Opinion #145 – 07/02/1970 (28-70)
Topic: Appearance of impropriety; Conflict of Interest; Confidences of Client
Digest: Office holder should abstain from participating in a matter handled by his former law firm when he had been a firm member
adverse interests, appearance, city council member, confidences, conflict of interests, legislature, part-time public official, secrets
Code: Canon 9, EC 4-5, 4-6, 5-1, 9-2, 5-14; 5-15, DR 4-101
A lawyer is an elected member of a City Council and a partner in a law firm in that city. A corporate client of his law firm sought a franchise from the City Council to operate in the City and the lawyer abstained from voting on grounds of a conflict of interest. A franchise was granted to his firm’s client, however, as a result of the Council’s vote. A motion to rescind the franchise is about to be brought to a vote in the Council and the lawyer, who will have left his present firm when the issue of rescission comes to the floor for a vote, has asked whether in view of the change of his relationship to the client, he is still ethically bound to abstain from voting. As a partner of his law firm, the lawyer has been privy to confidential. information concerning the client. in general and privy to specific and confidential information material to litigation which has arisen as a result of the original grant of the franchise to the client.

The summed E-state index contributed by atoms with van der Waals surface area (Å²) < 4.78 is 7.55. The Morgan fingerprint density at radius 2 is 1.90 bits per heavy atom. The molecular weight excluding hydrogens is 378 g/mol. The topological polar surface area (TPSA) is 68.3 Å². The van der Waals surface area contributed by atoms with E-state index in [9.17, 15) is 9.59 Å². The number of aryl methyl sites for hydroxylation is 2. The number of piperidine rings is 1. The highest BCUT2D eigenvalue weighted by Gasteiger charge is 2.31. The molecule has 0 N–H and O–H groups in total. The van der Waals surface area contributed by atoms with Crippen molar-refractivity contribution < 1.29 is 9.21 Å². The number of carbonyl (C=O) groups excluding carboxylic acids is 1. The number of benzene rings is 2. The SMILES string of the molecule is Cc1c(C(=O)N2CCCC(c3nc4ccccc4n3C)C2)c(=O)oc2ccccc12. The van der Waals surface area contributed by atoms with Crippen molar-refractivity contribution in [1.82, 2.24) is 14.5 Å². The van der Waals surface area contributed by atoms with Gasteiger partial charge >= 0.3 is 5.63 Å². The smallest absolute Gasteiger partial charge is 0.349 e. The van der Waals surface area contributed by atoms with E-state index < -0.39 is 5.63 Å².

A lawyer holding public office has a duty to abstain from voting or otherwise participating tn a matter in which his firm was involved at a time when he was a member of the firm, irrespective of whether the client had been represented by him or by one of his partners or associates. The lawyer’s withdrawal from the firm or termination of the attorney-client relationship does not free him from any ethical obligations to which he would otherwise have been subject.Canon 9 provides that “[a] lawyer should avoid even the appearance of professional impropriety.” EC 9-2 recognizes that “a lawyer should determine his conduct by acting in a manner that promotes public confidence in the integrity of the legal system and the legal profession.”It would be violative of these two principles for the lawyers not to disqualify himself from participating in the decision under the circumstances set forth in the question.Furthermore, a lawyer should not undertake to act as a public official in a matter which might require him to utilize confidential information received from a former client or to which he was privy as a member of the firm representing the client. EC 5-1 provides:”The professional judgment of a lawyer should be exercised, within the bounds of the law, solely for the benefit of his client and free of compromising influences and loyalties. Neither his personal interests, the interests of other clients, nor the desires of third persons should be permitted to dilute his loyalty to his client.”A lawyer’s obligation “to preserve the confidences and secrets of his client continues after the termination of his employment.” EC 4-6 (See also EC 4-5, DR 4-101 and EC 5-14 and 5-15).